The three-headed statue of Goddess Hecate discovered in Turkey’s Mersin

18 August 2023

18 August 2023

In the ancient city of Kelenderis in Mersin, located in the south of Turkey, the statue of the 3-headed goddess...

Yale Archaeologist discovered an “arcade” of rock-cut ancient mancala game boards in Kenya

2 February 2024

2 February 2024

Veronica Waweru, a Yale University archaeologist conducting fieldwork in Kenya, discovered an “arcade” of ancient Mancala game boards carved into...

New study reveals Dog ancestry can be traced back to two separate wolf populations

30 June 2022

30 June 2022

An international group of geneticists and archaeologists with participation of the University of Potsdam have found that the ancestry of...

Exciting Discovery of oldest English coin in Canada

16 November 2022

16 November 2022

A gold coin found on the south coast of Newfoundland, Canada’s easternmost province, may be the oldest known English coin...

Archaeologists found a noble woman buried beside her ‘husband’ 1,000 years ago with the top of her face hollowed out

4 November 2023

4 November 2023

Archaeologists unearthed the 1,000-year-old remains of a woman with her face and head hollowed out buried next to her husband...

Red lipstick dating back 3,600 years was discovered in Iran -the oldest ever found-

14 February 2024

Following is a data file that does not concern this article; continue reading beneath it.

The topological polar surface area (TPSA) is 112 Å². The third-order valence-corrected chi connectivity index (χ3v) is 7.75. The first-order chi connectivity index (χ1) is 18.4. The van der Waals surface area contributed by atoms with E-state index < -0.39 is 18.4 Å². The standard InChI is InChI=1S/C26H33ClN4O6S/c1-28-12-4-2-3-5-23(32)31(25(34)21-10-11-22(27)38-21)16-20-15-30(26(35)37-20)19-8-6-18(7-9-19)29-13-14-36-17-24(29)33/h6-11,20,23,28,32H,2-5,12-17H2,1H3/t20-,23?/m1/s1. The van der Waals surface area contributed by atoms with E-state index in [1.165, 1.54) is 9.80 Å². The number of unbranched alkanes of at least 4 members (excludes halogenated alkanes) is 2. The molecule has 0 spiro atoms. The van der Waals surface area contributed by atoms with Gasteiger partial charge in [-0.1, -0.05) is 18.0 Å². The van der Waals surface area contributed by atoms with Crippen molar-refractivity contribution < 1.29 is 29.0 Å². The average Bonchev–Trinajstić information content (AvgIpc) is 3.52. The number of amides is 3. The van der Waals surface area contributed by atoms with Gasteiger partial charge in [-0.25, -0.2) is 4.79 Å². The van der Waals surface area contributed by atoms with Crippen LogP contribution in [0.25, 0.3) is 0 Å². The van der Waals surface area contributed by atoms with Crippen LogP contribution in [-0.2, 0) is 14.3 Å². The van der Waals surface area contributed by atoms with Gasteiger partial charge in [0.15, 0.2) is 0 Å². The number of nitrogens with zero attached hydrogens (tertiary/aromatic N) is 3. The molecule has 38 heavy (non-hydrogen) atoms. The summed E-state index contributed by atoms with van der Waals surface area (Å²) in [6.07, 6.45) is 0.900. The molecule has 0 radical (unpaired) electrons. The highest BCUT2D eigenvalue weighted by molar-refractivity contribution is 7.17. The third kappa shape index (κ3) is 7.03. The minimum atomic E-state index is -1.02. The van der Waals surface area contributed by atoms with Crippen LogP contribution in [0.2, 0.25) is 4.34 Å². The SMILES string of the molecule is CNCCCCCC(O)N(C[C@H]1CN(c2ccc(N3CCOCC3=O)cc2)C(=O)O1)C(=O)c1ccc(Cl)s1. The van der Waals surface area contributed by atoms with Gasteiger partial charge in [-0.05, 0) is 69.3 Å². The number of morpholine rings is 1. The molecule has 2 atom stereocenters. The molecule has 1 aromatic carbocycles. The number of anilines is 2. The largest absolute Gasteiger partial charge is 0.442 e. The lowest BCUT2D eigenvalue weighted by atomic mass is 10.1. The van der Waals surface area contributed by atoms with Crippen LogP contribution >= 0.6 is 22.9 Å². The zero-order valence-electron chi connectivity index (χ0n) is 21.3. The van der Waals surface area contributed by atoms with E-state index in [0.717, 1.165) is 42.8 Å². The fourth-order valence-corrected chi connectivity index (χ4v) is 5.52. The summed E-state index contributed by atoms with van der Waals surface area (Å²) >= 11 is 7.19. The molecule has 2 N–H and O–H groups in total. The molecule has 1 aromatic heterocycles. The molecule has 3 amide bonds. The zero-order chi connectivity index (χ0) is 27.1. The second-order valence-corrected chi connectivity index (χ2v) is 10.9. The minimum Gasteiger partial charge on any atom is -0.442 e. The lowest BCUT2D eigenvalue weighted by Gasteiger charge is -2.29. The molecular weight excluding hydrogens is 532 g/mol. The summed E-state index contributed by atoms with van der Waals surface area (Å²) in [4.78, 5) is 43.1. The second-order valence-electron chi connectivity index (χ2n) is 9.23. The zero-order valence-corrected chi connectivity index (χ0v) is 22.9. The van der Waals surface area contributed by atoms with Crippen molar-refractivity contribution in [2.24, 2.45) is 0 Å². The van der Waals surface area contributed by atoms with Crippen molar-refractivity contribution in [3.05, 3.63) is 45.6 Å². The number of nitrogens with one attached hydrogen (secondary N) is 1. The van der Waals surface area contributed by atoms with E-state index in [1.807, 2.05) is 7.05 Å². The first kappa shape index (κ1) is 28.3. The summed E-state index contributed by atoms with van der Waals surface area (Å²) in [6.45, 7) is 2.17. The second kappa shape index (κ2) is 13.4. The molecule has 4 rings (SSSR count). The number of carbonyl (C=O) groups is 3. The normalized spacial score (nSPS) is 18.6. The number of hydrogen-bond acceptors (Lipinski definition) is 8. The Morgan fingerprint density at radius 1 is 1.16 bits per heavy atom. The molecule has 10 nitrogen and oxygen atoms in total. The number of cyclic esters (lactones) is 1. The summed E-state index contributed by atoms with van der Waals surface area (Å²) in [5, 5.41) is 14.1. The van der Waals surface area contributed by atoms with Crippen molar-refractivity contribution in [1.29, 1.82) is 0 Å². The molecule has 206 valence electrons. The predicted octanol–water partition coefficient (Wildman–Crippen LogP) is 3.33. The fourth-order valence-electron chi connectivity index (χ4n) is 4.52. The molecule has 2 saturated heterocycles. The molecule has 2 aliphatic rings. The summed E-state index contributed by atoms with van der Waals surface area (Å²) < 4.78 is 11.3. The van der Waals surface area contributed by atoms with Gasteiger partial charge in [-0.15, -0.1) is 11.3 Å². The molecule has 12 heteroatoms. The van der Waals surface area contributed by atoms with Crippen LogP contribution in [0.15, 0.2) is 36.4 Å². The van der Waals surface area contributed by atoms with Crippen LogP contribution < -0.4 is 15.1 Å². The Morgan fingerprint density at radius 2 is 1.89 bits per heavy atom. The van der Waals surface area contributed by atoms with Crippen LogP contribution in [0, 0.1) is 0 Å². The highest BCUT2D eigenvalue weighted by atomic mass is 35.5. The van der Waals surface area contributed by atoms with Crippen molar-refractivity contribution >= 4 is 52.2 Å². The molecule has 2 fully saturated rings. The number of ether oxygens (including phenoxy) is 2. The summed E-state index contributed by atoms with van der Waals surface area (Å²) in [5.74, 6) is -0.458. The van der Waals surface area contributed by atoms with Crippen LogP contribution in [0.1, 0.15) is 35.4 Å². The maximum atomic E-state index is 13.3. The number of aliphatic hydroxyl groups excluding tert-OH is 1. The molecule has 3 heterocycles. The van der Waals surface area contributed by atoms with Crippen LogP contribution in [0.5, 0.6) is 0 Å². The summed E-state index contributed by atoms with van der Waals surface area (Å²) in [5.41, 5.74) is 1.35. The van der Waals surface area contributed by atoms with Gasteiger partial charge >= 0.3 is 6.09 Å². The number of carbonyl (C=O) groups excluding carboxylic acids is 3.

14 February 2024

Archaeologists have discovered a small chlorite vial containing a deep red cosmetic preparation believed to be an ancient type of...

The World’s Earliest Ground Stone Needles Found in Western Tibetan Plateau

26 June 2024

26 June 2024

In western Tibet, six peculiar stone artifacts were discovered in 2020 by archaeologists excavating close to the shore of Lake...

Found Home of the Legendary Viking Woman Who Crossed the Atlantic 500 Years Before Columbus

11 March 2021

11 March 2021

Archaeologists in Iceland recently excavated a farm believed to belong to the legendary Viking woman Gudrid Torbjörnsdottir. She is believed...

Ancient Chinese porcelain worth 1 million euros was stolen from the German museum, sparking anger

15 September 2023

15 September 2023

Nine pieces of historic Chinese porcelain worth around €1 million were stolen from the Museum for East Asian Art (Cologne)...

Archeologists Unearth Spectator snacks from the Roman Period in Colosseum

28 November 2022

28 November 2022

An excavation of the Colosseum’s sewer systems has uncovered a selection of spectator snacks from the Roman Period. It appears...